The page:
The appearance of spring bulbs is one of the first signs winter is over. Early bloomers like tulips, daffodils and crocus can bring a colorful sight, welcoming spring to your garden. Proper care, like learning how and when to divide bulbs, ensures that these perennial favorites return to grace your flower beds year after year.
The Benefits of Dividing Bulbs
Typically, early blooming spring bulbs will return each year without much work, which makes them a great addition to any garden. Over time, however, the bulbs can multiply, with smaller bulbs growing as offshoots from the main bulb. These smaller bulbs can lead to overcrowding, making it difficult for bulbs to grow correctly. Dividing your bulbs gives them more room to grow, leading to a healthier, more abundant bloom.
When to Divide Bulbs
While you may not need to divide bulbs every year, the best time to do so is when you notice the plant isn't providing as many blooms as it has in the past growing season. Bulbs will likely require dividing every three to five years.
The best time to divide bulbs is after the bloom has ended and the foliage starts to die back. Don't pull them out before the leaves die, or the bulb won't take in enough nutrients to survive until the following spring.
How to Divide Bulbs
Dividing spring bulbs is simple. Once the leaves die, carefully dig up the bulbs from the soil. Dig a few inches out from the plant using a small garden fork or a hand trowel to prevent damage. Dig under the bulb to lift it out from beneath. Using your hands, gently pull the smaller baby bulbs apart from the main bulb. Discard any diseased, soft or pest-damaged bulbs, keeping only those that feel firm and look healthy.
How to Divide Crocus Bulbs
Crocus flowers are technically corms and not bulbs. The difference between bulbs and corms is that although they're both enlarged underground stems, a corm's storage tissue is the stem itself rather than the leaf tissue. Instead of featuring layers of leaves, a corm is a solid, almost tuber-like structure covered by an outer protective layer called a tunic. The base structure features nodes that can grow into new corms.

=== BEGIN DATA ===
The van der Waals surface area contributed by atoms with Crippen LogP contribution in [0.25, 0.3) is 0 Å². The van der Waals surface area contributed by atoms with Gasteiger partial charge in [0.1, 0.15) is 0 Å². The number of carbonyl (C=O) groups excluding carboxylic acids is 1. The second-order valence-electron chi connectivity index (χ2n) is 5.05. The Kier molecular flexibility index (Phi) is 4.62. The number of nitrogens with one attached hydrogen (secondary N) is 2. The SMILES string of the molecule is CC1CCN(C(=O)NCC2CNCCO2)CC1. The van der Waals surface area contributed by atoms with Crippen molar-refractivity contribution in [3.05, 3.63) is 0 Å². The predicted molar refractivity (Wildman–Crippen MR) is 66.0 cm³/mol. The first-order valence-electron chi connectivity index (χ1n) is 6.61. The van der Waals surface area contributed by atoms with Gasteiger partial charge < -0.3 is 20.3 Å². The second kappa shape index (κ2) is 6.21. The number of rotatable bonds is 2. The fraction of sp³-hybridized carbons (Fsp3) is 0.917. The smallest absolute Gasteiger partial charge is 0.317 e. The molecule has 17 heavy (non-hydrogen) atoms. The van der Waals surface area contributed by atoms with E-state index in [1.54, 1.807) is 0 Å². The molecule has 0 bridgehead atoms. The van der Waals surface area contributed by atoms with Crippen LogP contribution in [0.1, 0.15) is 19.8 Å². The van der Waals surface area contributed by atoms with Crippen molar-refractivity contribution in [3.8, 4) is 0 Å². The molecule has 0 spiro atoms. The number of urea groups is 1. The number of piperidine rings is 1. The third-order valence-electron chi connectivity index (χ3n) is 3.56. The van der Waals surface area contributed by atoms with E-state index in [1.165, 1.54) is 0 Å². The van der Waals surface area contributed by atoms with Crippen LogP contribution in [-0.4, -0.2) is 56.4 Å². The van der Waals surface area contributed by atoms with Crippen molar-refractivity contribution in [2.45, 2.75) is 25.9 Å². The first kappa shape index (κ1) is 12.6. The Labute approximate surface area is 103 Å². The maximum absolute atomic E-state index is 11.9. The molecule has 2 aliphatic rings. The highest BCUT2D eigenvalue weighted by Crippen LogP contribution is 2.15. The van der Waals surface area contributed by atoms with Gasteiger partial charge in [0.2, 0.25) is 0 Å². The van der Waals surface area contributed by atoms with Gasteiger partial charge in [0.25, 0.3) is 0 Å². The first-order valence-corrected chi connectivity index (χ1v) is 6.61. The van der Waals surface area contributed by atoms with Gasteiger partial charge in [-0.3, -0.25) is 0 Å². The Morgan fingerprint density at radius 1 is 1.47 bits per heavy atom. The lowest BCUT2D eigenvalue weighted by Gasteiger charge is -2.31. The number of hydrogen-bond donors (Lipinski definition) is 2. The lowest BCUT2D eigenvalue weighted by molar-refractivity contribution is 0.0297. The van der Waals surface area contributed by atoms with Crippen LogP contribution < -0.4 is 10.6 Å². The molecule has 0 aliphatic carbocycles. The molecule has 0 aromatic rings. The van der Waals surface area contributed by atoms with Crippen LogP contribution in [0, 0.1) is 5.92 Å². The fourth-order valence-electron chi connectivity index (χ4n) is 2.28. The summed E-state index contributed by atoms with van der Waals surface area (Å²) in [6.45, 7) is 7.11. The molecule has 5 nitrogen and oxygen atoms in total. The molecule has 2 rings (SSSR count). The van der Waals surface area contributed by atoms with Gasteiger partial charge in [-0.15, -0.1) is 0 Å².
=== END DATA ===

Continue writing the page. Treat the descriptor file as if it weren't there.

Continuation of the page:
Similar to true bulbs, like tulips and daffodils, when a crocus starts blooming less, it's likely becoming overcrowded by smaller offshoots in need of dividing. Wait until the foliage dies back in late summer and dig them up gently. Pull the smaller corms off by hand.
Storing and Planting Divided Bulbs
Depending on when you dig up your bulbs for division, you may need to store them until it's time to replant in the fall. Prep your bulbs for storage by removing all the soil and drying them out. Place them in a shaded space out of the sun to air dry for a few days. Put the cleaned, dry bulbs in a mesh bag, leaving out any damaged or diseased bulbs. Store the bulbs in a cool, dark space away from any produce for the summer. Check on them periodically to make sure they stay cool and dry until fall. If you have multiple varieties, store them in separate labeled bags.
In the fall, plant your divided bulbs spaced apart so they have plenty of room to grow. Keep in mind that new smaller bulbs may need to mature before they'll produce flowers and may skip a season before you see any blooms from them. Instead of planting them directly into your garden bed, you can plant them in a temporary spot and then transplant them when they're mature.
Not only does dividing spring bulbs help them flourish, but it also saves you money in the long run since you can simply plant divided bulbs instead of buying new ones. With a little bit of time and effort, you'll enjoy plenty of colorful blooms welcoming each spring season.
To learn more about caring for crocus, check out Burpee's crocus growing tips and common issues.